Monday, October 18, 2010

SEC Seeks Public Comment as Agency Conducts Dodd-Frank Mandated Study of Impact of 404(b) of Sarbanes-Oxley

The SEC has requested public comment on a wide range of issues on the Sarbanes-Oxley internal control audit attestation provision, Section 404(b), as it begins a Dodd-Frank mandated study on how to reduce the burden of 404(b) compliance for companies whose public float is between $75 million and $250 million. The Commission set forth 22 topics, plus a catch all, on which it would like to receive input, ranging from whether SEC or PCAOB guidance could reduce compliance burdens to the efficacy of a complete exemption from 404(b). The SEC must complete the study and report to Congress within nine months of Dodd-Frank’s enactment. The comment period is 45 days.

Section 404(a) of Sarbanes-Oxley requires that annual reports filed with the SEC must be accompanied by a statement that company management is responsible for creating and maintaining adequate internal controls and a further statement assessing the effectiveness of those controls. Section 404(b) requires the company's outside auditor to report on and attest to management's assessment of the company's internal controls. Section 404(a) was left untouched by Dodd-Frank and thus the SEC study will not evaluate its compliance burden.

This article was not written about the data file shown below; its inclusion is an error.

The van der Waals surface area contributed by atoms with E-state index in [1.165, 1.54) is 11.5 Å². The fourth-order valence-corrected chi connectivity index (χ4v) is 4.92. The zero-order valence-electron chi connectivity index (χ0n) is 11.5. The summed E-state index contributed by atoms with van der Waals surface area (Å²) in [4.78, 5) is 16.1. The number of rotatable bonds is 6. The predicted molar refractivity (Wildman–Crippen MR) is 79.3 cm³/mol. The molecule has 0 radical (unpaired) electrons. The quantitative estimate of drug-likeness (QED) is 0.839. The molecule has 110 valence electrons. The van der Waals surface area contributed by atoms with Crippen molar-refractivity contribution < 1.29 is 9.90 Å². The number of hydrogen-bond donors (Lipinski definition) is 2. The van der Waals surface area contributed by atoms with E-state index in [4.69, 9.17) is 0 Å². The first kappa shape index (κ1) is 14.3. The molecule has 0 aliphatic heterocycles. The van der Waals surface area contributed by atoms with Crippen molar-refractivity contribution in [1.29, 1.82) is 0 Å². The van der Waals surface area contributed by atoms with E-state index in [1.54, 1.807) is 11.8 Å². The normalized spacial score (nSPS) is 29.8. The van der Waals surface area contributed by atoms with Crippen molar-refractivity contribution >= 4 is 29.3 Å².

Section 989G was one of the most contentious provisions of the Dodd-Frank Act. Sponsors of the provision emphasized that 989G will provide stability and predictability for small companies by permanently exempting them from costly regulations. In their view, the "one size fits all" regulatory approach to implementing section 404 of Sarbanes Oxley has had a disproportionately negative impact on small and medium sized companies. But Rep. Paul Kanjorski noted that this Sarbanes-Oxley exemption had no place in reform legislation designed to enhance investor protection. (Cong. Record, June 30 2010, H5238).

Ultimately, Section 989G exempted smaller reporting companies from the auditor attestation provisions of Section 404(b), while still requiring them comply with Section 404(a). Section 989G also mandates that the SEC study and report to Congress on methods that would reduce compliance for companies whose market capitalization is between $75 million and $250 million. The statute also commands that the SEC examine whether a complete exemption for such companies from Section 404(b) compliance would encourage companies to list on exchanges in the United States in their initial public offerings.

Section 989I added a follow-up GAO study on the impact of the permanent exemption from 404(b) bestowed by Section 989G. The GAO study will examine matters such as the frequency of accounting misstatements and investor confidence in the integrity of financial statements so, in Senator Dodd’s words, Congress ``can understand its effects.’’ (Cong. Record, July 15, 2010, S5930).